Content marketing: Telling Meaningful Stories

[EMPLOYEE ADVOCACY] How to get employees to share stories without feeling like braggarts 

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Some people don’t share any of their authentic stories – good and bad – and they have reasons for that. 

Good stories – they don’t want to come off as bragging about themselves. 

Not so good stories – they are embarrassed and don’t want to feel vulnerable publicly. 

These are valid reasons and we should be accepting of other people’s opinions and feelings. 
But that doesn’t help organizations who are trying to instill a culture of storytelling. Some of these initiatives are led by HR, some are led by marketing, others by the social media team. The strongest projects are the ones that include all relevant stakeholders from all those departments. 

Related: What’s a culture of storytelling?

Storytelling cultures break down silos. That doesn’t mean we have added layers and layers of approvals. That would be approval hell and would hurt usually. But it means departments work together, are bought in and are pushing toward a shared goal. 

Related: What’s approval hell? 

But getting people to share their own stories can be a challenge. Hardly anyone wants to be known for bragging or being a show off. It’s a mindset. I once had somebody ask me to teach them how to be good at self promotion. 
“Do you mean to learn how to share your authentic stories?”

“Yeah, yeah. Sure. Self promotion through my stories.”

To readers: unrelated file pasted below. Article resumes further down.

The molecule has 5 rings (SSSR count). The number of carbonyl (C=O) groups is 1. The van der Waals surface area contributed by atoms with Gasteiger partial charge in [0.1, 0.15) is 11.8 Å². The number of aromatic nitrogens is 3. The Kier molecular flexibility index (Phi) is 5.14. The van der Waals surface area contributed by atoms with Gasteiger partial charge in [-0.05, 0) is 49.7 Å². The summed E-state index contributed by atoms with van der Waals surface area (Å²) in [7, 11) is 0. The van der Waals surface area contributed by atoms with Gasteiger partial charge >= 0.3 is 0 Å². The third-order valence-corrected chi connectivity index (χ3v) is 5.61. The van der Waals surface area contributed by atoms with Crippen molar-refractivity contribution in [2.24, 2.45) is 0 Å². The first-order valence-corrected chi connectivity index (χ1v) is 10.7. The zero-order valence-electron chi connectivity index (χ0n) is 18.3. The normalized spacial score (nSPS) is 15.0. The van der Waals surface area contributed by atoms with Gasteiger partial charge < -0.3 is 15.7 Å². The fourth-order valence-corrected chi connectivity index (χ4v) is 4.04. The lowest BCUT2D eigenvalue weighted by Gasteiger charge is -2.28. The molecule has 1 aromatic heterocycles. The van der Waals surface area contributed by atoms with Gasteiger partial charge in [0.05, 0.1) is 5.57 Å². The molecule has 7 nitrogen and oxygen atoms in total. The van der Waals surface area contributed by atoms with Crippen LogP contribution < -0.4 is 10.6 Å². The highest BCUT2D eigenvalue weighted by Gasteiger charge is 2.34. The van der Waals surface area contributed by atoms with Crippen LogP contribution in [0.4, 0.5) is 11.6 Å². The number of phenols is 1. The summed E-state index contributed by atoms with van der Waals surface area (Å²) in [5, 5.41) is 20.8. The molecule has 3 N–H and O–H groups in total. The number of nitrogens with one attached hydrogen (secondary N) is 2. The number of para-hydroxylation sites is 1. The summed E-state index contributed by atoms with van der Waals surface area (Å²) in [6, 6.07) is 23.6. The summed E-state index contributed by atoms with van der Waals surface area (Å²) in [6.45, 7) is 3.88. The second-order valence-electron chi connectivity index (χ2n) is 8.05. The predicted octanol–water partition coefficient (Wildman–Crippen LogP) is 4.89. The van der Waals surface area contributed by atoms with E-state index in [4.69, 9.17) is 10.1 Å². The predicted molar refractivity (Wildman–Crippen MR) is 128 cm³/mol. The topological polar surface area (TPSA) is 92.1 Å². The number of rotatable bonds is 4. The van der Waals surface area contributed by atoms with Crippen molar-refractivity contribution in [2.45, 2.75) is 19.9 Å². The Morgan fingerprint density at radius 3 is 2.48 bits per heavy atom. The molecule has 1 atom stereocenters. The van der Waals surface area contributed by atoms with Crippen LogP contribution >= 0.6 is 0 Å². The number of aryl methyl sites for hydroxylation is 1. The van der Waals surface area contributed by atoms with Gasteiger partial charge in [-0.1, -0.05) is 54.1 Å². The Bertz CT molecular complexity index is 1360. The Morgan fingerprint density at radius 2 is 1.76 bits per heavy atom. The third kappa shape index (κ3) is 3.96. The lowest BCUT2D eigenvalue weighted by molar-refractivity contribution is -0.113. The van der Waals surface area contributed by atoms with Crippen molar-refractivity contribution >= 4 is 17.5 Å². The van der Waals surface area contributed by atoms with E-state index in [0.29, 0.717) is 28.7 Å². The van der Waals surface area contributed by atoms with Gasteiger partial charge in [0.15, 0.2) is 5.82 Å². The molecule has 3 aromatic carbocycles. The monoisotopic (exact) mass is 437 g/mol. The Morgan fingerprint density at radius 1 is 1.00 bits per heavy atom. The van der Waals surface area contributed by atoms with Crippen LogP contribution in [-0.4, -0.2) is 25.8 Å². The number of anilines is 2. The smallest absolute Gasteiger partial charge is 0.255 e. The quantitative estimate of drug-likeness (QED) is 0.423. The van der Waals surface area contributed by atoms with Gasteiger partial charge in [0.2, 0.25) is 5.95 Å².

And in this case, that person was even an advocate of authentic storytelling. Whatever we call it, sharing our stories can be very meaningful and helpful, especially through employee advocacy. It can help us recruit the best and then retain them.

So when people don’t want to participate by sharing their own stories, don’t give up. Instead reframe what people should share. Encourage employees to recognize other employees and their success stories. 

Ask them to submit the stories or if they want to share them themselves on social media. Fair warning, though: Whenever we share other people’s stories we should get their permission BEFORE it’s shared publicly. 

Sometimes those employees might say: “Oh no, I don’t need the recognition.”

Tell them that their story makes you feel great and that you are proud to share it for that reason and to help the organization shape that culture of storytelling.

From my experience, when these points are meant most everyone is very willing to let somebody else share their stories. Somebody else sharing our stories is never bragging. It’s recognition. 

Sometimes you don’t even have to reward employees for recognizing other employees. When they mean and feel it they’ll likely do it because they want to. 

Remember that these stories should show why people are being publicly recognized. Stories that only tell (but not show) what happened that is worth sharing can get readers to tune out quickly. 

Paint a picture with your words of how awesome the stories inside your organization are. It makes everyone feel better and more connected and helps build your community further. 

Related: Great stories paint pictures with words 

Disclaimers: The information provided in articles is for informational purposes only and not personalized advice. It's accurate to the best of my knowledge at the time it's published. Enjoy and best of luck telling the best stories in your organization and life!

Christoph Trappe

Hello and thanks for stopping by. I’m Christoph Trappe.

I’ve written two books, speak at conferences around the globe and blog frequently on here. I love sharing my stories and helping organizations share theirs.

If you need help, just visit the Contact Me page in the navigation and drop me a note. I’m always happy to chat!

Thanks for reading!

– Christoph

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